One criticism: the Ikons come in a simple, clear plastic box. Its sturdy enough to use for knife storage but left us wishing for something more distinguished-looking, particularly if the knives are intended to be a gift. For about $100 more, the blackwood-handled Ikon steak knives come in a walnut case its unfortunate that this is not an option for the standard model.
How We Picked
Theres no consensus on what makes a good steak knife. The fact is, there are so many different styles that making direct comparisons is almost impossible. Some steak knives are straight-edged like chefs knives some are serrated still others are whats known as micro-serrated and have fine-toothed blades that look like scaled-down wood saws.
Even the experts dont agree. Kenji López-Alt of Serious Eats prefers a serrated blade Rick Gresh of Chicagos Primehouse favors straight-edge, as does Americas Test Kitchen Saveur recommends straight-edge, traditional serrated, and micro-serrated models and Amazon customers review all three types positively.
And there are dozens of other ways knives can be differentiated: by blade shape and length, by blade and handle material, by the way the blades are made , and so on. On top of all that, best is a subjective term, especially for a simple tool like a steak knife, for which look and feel are almost as important as performance.
But in our original steak-knife test, a consensus did emerge: everyone strongly preferred straight edges. Even the least-impressive straight-edge knife sliced through the meat smoothly and easily, whereas even the best serrated knife forced everyone to saw back and forth. So for 2016’s update I focused my research exclusively on straight-edge knives.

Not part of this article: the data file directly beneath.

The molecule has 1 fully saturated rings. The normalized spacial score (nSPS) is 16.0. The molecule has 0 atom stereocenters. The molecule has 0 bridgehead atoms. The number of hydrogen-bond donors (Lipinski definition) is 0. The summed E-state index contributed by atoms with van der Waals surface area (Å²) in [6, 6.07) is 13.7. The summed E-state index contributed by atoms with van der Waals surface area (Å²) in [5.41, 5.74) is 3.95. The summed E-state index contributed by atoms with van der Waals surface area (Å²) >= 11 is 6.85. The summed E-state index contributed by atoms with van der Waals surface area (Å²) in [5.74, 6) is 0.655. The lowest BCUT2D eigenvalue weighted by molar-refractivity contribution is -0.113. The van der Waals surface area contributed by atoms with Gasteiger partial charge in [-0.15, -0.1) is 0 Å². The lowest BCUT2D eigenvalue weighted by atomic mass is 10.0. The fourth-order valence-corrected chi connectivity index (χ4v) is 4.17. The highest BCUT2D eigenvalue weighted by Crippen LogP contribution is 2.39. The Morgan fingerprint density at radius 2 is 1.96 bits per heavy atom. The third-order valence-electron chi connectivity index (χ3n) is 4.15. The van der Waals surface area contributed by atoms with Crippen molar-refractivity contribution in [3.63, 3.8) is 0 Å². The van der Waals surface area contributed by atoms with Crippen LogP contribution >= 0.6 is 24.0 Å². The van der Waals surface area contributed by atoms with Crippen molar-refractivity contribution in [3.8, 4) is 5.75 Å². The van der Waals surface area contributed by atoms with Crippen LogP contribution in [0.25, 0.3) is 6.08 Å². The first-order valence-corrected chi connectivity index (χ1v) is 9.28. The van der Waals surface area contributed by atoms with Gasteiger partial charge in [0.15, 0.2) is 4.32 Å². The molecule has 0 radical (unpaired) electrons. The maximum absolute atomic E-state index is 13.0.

You can spend $2 on a steak knife and you can also spend $200 .
How We Tested
For 2015’s test, Wirecutter deputy editor Christine Cyr Clisset cooked six pounds of chuck steak and two of tenderloin, and, with her husband and two friends, used 10 different steak knives to slice them up over the course of dinner. In 2016, Wirecutter senior staff writer Lesley Stockton and I pan-seared eight pounds of hanger, skirt, and flank steak, the toughest steak cuts availablewe wanted a real test, no tender cutsand invited half a dozen colleagues to lunch. Everyone used each knife repeatedly and under real-world conditions: The steaks were arrayed and sliced on china plates, the way they would be in your home.
I also made sure that our testers were diverse: we had men and women large people and small experienced knife-handlers and folks who dont give knives much thought at all. I asked everyone for their impressions on simple performance , on feel , and on looks.
After two hours and one brief-but-spectacular grease fire, we had our results.